Set Style is defined in the Control class, and ultimately (or actually, somewhere half-way up) Form inherits from that class. These enums are there to control the way the screen is refreshed / redrawn, and are generally used to avoid flicker. doesn't pop up intelli sense for the Set Style method; it's there, although you cannot see it.
Set Style accepts a Control Styles enum, like Control Styles. Unfortunately, I do not have a complete and working solution, but these keywords may get you in the right direction. NET that is made much harder than it used to be, to provide (probably) a much more flexible solution..... Cheers, Imar --------------------------------------- Imar Spaanjaars Everyone is unique, except for me. It removes all the objects at the same time, with only one screen refresh, which is what I wanted. But making the objects visible again still flickers as each object is drawn.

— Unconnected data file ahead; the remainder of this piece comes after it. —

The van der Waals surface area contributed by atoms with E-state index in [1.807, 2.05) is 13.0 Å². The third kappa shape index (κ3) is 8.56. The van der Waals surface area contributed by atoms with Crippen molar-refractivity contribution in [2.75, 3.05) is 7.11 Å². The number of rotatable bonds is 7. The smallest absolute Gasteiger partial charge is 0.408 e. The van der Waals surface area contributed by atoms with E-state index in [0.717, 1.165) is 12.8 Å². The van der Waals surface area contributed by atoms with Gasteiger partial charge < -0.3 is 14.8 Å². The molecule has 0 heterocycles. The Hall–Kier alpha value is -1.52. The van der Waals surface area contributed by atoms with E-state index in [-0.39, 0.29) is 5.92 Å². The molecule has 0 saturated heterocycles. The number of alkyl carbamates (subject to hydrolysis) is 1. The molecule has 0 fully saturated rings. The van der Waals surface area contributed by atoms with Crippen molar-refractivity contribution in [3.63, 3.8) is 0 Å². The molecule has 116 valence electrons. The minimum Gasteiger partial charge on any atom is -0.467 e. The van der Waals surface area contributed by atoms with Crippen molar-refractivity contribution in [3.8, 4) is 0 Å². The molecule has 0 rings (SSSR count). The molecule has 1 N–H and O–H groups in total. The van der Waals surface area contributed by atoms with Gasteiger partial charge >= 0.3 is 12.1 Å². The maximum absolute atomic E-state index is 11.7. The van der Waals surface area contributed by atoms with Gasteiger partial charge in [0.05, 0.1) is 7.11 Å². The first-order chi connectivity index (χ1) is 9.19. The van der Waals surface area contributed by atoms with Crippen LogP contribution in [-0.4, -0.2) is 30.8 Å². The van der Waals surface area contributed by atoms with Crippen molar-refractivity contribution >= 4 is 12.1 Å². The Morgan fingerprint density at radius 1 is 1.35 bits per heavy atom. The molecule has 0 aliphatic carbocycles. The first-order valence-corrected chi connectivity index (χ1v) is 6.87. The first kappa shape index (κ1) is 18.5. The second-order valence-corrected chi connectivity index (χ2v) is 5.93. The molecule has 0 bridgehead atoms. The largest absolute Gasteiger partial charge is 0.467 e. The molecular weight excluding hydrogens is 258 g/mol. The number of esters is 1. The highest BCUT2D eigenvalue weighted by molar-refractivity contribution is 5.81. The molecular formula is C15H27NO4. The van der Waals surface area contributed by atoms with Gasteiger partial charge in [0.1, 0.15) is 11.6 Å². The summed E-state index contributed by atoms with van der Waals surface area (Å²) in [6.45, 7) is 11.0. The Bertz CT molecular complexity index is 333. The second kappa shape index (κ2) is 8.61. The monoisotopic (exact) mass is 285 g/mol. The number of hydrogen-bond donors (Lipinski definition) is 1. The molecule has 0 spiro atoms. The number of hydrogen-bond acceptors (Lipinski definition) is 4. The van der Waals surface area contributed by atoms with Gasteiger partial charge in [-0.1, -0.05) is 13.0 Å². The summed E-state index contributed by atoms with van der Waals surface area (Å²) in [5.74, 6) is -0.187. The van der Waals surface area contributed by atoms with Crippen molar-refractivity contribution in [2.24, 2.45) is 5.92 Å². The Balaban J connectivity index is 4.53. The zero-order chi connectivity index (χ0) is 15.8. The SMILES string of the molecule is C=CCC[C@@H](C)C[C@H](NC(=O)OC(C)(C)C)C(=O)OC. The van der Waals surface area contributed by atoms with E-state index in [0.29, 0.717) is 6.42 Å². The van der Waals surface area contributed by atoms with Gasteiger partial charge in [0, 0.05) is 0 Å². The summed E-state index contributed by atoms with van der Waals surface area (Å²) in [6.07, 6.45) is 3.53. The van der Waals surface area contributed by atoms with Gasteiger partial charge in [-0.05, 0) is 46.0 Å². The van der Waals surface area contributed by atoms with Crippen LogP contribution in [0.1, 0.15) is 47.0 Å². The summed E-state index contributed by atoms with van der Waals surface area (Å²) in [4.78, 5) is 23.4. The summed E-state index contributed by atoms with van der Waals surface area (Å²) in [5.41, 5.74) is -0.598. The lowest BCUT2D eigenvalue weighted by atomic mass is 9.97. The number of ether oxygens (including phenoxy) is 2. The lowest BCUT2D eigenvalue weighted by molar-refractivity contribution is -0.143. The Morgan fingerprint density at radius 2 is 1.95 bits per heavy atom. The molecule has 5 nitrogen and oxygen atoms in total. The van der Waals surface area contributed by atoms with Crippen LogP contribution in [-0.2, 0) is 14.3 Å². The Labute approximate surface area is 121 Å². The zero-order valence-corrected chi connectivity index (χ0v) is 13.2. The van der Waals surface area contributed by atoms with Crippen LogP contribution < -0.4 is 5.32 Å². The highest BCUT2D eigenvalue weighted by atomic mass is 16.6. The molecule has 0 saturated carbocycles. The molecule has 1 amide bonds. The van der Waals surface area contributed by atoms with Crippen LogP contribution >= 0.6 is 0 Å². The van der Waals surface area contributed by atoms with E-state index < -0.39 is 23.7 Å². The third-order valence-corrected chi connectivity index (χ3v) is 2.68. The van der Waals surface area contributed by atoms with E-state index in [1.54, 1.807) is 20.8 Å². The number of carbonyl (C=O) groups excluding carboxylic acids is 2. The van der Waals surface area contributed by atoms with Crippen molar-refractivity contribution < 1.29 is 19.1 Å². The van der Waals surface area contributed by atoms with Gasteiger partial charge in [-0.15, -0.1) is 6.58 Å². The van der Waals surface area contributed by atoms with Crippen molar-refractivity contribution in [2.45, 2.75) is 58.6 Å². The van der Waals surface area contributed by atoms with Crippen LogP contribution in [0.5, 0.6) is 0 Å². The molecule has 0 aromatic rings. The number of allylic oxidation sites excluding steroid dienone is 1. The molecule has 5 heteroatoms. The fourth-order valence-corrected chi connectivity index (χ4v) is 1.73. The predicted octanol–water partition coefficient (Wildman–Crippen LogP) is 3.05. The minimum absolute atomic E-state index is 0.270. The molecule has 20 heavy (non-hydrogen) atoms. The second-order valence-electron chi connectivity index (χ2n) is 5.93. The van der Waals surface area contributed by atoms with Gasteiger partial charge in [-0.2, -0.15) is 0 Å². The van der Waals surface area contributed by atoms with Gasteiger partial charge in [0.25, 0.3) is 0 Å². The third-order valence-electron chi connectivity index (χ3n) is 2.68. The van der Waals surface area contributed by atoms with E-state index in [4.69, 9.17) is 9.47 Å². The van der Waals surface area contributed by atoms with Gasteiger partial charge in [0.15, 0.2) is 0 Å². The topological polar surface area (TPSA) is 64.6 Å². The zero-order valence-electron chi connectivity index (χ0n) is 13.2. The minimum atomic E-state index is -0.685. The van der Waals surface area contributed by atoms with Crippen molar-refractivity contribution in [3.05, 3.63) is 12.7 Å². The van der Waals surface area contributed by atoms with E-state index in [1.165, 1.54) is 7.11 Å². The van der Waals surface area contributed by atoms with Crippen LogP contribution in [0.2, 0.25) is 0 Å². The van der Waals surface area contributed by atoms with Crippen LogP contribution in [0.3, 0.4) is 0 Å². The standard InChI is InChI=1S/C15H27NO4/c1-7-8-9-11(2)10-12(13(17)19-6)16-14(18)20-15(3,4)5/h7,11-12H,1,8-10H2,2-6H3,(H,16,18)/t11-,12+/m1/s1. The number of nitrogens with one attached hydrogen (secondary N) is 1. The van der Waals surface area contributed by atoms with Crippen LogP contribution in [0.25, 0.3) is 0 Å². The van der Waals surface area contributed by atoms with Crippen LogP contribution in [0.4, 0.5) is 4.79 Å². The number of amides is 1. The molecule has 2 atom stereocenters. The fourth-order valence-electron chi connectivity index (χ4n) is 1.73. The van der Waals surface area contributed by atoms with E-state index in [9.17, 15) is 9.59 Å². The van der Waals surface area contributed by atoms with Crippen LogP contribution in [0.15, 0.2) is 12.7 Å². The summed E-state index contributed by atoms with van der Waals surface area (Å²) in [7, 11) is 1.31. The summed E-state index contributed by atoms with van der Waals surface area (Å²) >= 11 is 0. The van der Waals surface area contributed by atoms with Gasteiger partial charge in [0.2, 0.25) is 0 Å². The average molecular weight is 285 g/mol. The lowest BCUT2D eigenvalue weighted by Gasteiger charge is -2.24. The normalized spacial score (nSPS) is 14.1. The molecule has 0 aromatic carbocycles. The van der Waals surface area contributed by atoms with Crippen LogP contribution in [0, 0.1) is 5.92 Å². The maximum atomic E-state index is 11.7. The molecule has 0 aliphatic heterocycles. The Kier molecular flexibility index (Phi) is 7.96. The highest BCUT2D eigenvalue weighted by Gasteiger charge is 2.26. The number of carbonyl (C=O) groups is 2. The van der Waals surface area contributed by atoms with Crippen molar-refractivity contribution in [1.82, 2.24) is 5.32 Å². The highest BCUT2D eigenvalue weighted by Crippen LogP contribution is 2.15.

This tip (9151) applies to Microsoft Excel 2007, 2010, and 2013.
You can find a version of this tip for the older menu interface of Excel here: Turning Off Screen Updating.
This means that the Word screen can look like it has "gone crazy" while the macro is running.
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Thus, the main body of your macro can do its work behind the scenes without the necessity of stopping to update the screen.
Article contributed by Daryl Lucas Many people know they can speed execution of Word Automation by turning off screen updating: Word. Screen Updating = False Many do not know, however, that they can get an even greater speed boost by hiding the application altogether.
Many people write their own macros to manipulate the information in a workbook.
Many times the macro may do quite a bit with the data, such as selecting different cells, replacing values or formulas, and taking other types of actions.
Many people write their own macros to manipulate their documents.
Many times the macro may do quite a bit with the document, such as jumping to different places, replacing text, and taking other types of actions.